Instead of panicking and freaking out, I kept a level head and came up with a plan supported by numbers and evidence. I then used the huge drop in housing prices to pick up two more properties in the area. My first property doesn’t make much of a monthly profit but it’s getting paid off by someone else and my other properties bring in good profits.
I learned a lot from my multi-year struggle with my first rental property. I would never have been comfortable or had the team in place to triple my holdings if I didn’t go through that first one. It took seven years after my first purchase to make a second, but wealth takes time.
I tell you this story not to scare you, but to empower you to take the first step in your journey to wealth. Yes, you will fail, but you can recover and every failure is a life lesson learned. Also, I hope you learn from my mistakes with my first rental property and can avoid them for yourself.
Do you have a life lesson that you endured on your journey to wealth? Leave a comment and share with the community so we can grow together.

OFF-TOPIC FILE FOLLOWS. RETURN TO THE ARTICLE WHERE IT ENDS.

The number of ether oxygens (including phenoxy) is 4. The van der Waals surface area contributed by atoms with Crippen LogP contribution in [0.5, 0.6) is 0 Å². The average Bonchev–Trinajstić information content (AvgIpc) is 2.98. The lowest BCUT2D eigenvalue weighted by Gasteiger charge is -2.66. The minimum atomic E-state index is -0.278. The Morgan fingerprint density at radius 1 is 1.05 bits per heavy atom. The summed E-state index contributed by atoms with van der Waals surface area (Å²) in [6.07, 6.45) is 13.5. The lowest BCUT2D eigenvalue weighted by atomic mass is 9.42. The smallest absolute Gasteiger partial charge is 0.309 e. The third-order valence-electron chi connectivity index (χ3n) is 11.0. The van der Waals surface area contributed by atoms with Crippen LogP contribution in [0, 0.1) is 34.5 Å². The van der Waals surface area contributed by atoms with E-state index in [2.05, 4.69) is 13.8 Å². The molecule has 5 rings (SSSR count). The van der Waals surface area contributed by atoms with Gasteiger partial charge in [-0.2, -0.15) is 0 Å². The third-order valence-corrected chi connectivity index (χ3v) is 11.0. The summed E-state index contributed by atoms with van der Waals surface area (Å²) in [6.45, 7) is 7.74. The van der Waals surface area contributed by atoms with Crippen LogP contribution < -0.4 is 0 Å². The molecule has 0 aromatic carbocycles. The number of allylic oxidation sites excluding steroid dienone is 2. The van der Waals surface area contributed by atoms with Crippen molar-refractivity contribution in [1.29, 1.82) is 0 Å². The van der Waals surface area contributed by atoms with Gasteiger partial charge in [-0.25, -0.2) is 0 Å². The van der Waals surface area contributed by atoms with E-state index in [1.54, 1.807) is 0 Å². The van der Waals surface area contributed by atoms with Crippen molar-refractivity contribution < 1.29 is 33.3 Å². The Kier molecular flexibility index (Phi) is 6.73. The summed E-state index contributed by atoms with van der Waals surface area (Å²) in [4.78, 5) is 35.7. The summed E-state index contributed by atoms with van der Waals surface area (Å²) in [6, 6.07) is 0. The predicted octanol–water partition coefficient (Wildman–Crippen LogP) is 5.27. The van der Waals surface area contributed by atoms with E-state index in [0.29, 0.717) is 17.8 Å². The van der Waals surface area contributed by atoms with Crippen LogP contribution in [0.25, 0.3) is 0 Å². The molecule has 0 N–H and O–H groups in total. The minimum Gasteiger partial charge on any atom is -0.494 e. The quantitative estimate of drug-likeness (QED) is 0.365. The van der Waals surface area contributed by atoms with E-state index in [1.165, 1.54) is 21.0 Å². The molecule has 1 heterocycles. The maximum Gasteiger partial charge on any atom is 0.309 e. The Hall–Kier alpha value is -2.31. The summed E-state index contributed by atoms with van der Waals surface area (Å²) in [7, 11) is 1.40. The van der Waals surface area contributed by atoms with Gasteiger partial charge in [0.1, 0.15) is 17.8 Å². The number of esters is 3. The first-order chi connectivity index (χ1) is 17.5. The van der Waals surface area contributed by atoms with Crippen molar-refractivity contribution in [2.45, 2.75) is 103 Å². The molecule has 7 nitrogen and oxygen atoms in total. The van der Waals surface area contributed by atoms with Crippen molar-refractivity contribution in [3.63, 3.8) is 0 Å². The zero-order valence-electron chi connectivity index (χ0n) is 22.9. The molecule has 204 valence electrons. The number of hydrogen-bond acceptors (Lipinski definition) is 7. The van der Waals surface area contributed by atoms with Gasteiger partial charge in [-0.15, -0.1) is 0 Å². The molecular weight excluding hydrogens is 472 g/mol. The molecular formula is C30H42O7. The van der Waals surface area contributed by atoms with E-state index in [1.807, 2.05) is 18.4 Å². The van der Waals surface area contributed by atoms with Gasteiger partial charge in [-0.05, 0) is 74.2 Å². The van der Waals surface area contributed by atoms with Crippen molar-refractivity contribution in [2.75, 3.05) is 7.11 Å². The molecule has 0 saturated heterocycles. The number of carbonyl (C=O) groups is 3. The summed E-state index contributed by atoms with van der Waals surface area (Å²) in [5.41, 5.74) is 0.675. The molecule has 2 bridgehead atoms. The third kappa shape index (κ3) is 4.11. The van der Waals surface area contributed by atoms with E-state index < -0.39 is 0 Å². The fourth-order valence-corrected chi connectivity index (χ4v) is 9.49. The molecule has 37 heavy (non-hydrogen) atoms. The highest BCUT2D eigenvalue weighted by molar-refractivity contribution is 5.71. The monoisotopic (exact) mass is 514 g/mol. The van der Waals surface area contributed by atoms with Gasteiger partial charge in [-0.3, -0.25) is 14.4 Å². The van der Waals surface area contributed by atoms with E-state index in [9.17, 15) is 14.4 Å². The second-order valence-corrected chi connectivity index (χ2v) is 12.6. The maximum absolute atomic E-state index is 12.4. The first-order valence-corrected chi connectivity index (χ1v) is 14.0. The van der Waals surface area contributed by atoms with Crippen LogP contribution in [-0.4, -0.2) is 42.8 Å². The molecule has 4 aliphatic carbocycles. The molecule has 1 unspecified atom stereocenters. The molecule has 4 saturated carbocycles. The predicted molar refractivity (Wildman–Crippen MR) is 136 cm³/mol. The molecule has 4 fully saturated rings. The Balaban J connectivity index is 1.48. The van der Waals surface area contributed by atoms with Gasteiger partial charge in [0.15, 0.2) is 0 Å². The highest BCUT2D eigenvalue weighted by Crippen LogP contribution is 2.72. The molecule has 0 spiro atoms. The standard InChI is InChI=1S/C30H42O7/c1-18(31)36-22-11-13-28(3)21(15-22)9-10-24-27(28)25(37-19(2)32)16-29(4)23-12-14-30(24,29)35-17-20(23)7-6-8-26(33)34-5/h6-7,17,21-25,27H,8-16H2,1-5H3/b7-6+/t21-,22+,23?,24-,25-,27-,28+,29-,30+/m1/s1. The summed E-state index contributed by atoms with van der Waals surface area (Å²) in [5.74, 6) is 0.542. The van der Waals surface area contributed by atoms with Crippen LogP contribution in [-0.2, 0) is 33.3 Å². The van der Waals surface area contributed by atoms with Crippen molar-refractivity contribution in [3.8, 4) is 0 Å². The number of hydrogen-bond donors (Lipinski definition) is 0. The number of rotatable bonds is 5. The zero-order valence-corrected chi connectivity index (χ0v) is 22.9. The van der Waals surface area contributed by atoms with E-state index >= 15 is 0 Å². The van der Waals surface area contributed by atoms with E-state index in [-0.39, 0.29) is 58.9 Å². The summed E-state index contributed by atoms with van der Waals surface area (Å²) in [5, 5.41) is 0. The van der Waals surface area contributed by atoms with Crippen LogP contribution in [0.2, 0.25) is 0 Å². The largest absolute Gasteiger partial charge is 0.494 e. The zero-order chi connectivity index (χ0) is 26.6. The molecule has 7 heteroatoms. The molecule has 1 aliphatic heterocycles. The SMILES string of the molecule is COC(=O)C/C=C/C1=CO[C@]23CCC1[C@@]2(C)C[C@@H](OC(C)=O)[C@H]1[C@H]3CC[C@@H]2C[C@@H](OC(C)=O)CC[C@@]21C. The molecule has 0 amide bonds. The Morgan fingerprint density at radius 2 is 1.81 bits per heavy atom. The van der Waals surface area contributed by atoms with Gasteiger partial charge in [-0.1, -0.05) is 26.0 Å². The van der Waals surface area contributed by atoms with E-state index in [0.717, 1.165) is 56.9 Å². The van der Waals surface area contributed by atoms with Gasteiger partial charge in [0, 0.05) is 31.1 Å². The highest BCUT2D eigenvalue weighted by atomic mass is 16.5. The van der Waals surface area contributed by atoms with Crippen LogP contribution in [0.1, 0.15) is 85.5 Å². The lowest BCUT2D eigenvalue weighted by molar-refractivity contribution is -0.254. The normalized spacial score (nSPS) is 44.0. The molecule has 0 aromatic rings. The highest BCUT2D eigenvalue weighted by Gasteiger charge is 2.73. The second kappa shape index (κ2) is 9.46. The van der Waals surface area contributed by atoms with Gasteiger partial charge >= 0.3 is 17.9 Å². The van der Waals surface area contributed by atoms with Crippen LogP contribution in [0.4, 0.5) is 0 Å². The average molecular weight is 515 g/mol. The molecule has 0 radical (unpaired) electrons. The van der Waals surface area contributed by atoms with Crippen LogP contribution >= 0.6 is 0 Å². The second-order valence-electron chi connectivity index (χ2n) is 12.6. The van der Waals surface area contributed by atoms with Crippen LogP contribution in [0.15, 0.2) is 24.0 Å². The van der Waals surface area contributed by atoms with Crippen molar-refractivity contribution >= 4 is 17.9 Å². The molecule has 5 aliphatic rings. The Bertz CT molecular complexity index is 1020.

Damien is a Personal Finance Nerd and former Facebook Product Manager who started Wealth Noir to help others find wealth. He actively invests in stocks, robo advisors, and cryptocurrency … but loves real estate investing. He holds an MBA from MIT and a Comp Sci & Econ degrees from Unv. of MD. He’s a proud dad, which is his biggest accomplishment.
Acquania Escarne says
This story sounds almost like mine. Fortunately, like you I kept moving forward and investing in other properties. My husband and I have also decided to keep our Largo property because the tenant is helping pay down the mortgage, they pay on time, and we have very few repairs. However, we also bought at the top of the market in 2006 and were affected by the drop in home values in 2008. Thanks for sharing this story. Now I know we are not alone.